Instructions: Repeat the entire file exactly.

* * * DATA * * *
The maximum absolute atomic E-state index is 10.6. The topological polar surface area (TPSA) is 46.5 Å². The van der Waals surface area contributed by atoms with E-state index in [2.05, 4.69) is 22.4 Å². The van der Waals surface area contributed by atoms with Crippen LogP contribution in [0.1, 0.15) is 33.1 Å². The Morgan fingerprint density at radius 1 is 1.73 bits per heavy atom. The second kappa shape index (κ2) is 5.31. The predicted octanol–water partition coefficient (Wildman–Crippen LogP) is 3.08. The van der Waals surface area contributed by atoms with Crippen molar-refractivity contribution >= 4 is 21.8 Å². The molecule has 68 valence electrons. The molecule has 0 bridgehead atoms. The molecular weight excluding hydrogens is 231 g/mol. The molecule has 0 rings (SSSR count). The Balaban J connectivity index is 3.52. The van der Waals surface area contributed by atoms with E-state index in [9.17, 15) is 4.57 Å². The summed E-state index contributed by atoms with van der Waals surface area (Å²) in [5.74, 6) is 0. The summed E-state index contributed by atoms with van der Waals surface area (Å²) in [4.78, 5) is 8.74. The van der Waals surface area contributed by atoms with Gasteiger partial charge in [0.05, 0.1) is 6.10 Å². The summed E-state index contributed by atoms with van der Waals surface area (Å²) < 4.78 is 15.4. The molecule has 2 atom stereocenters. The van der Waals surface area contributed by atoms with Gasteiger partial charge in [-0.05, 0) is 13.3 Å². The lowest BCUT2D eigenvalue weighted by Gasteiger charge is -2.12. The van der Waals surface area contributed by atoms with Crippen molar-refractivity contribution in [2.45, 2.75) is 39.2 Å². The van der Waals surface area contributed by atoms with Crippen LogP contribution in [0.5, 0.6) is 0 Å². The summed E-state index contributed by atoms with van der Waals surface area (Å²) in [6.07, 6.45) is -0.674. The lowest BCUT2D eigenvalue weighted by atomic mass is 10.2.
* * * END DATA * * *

The maximum absolute atomic E-state index is 10.6. The topological polar surface area (TPSA) is 46.5 Å². The van der Waals surface area contributed by atoms with E-state index in [2.05, 4.69) is 22.4 Å². The van der Waals surface area contributed by atoms with Crippen LogP contribution in [0.1, 0.15) is 33.1 Å². The Morgan fingerprint density at radius 1 is 1.73 bits per heavy atom. The second kappa shape index (κ2) is 5.31. The predicted octanol–water partition coefficient (Wildman–Crippen LogP) is 3.08. The van der Waals surface area contributed by atoms with Crippen molar-refractivity contribution >= 4 is 21.8 Å². The molecule has 68 valence electrons. The molecule has 0 bridgehead atoms. The molecular weight excluding hydrogens is 231 g/mol. The molecule has 0 rings (SSSR count). The Balaban J connectivity index is 3.52. The van der Waals surface area contributed by atoms with E-state index in [9.17, 15) is 4.57 Å². The summed E-state index contributed by atoms with van der Waals surface area (Å²) in [5.74, 6) is 0. The summed E-state index contributed by atoms with van der Waals surface area (Å²) in [4.78, 5) is 8.74. The van der Waals surface area contributed by atoms with Gasteiger partial charge in [0.05, 0.1) is 6.10 Å². The summed E-state index contributed by atoms with van der Waals surface area (Å²) < 4.78 is 15.4. The molecule has 2 atom stereocenters. The van der Waals surface area contributed by atoms with Gasteiger partial charge in [-0.05, 0) is 13.3 Å². The lowest BCUT2D eigenvalue weighted by Gasteiger charge is -2.12. The van der Waals surface area contributed by atoms with Crippen molar-refractivity contribution in [2.45, 2.75) is 39.2 Å². The van der Waals surface area contributed by atoms with Crippen LogP contribution in [0.5, 0.6) is 0 Å². The summed E-state index contributed by atoms with van der Waals surface area (Å²) in [6.07, 6.45) is -0.674. The lowest BCUT2D eigenvalue weighted by atomic mass is 10.2.